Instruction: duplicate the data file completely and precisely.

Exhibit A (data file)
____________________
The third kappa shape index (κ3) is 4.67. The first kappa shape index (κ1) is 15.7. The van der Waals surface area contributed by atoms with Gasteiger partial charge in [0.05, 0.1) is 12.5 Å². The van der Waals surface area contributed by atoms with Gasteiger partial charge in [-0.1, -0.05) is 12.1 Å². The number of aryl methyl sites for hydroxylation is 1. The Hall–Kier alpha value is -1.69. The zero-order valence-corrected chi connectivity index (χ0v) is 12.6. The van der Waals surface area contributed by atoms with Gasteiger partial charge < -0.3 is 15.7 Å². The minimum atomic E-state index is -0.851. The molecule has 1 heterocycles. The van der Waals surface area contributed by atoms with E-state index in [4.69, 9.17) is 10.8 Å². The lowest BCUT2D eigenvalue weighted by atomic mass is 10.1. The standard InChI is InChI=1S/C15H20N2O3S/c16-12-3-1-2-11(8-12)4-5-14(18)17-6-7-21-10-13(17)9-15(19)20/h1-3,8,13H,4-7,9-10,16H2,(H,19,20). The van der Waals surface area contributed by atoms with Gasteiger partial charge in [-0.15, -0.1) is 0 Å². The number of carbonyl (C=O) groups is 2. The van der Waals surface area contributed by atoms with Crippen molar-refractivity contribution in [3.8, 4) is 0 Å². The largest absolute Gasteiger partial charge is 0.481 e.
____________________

The third kappa shape index (κ3) is 4.67. The first kappa shape index (κ1) is 15.7. The van der Waals surface area contributed by atoms with Gasteiger partial charge in [0.05, 0.1) is 12.5 Å². The van der Waals surface area contributed by atoms with Gasteiger partial charge in [-0.1, -0.05) is 12.1 Å². The number of aryl methyl sites for hydroxylation is 1. The Hall–Kier alpha value is -1.69. The zero-order valence-corrected chi connectivity index (χ0v) is 12.6. The van der Waals surface area contributed by atoms with Gasteiger partial charge < -0.3 is 15.7 Å². The minimum atomic E-state index is -0.851. The molecule has 1 heterocycles. The van der Waals surface area contributed by atoms with E-state index in [4.69, 9.17) is 10.8 Å². The lowest BCUT2D eigenvalue weighted by atomic mass is 10.1. The standard InChI is InChI=1S/C15H20N2O3S/c16-12-3-1-2-11(8-12)4-5-14(18)17-6-7-21-10-13(17)9-15(19)20/h1-3,8,13H,4-7,9-10,16H2,(H,19,20). The van der Waals surface area contributed by atoms with Gasteiger partial charge in [-0.15, -0.1) is 0 Å². The number of carbonyl (C=O) groups is 2. The van der Waals surface area contributed by atoms with Crippen molar-refractivity contribution in [3.8, 4) is 0 Å². The largest absolute Gasteiger partial charge is 0.481 e.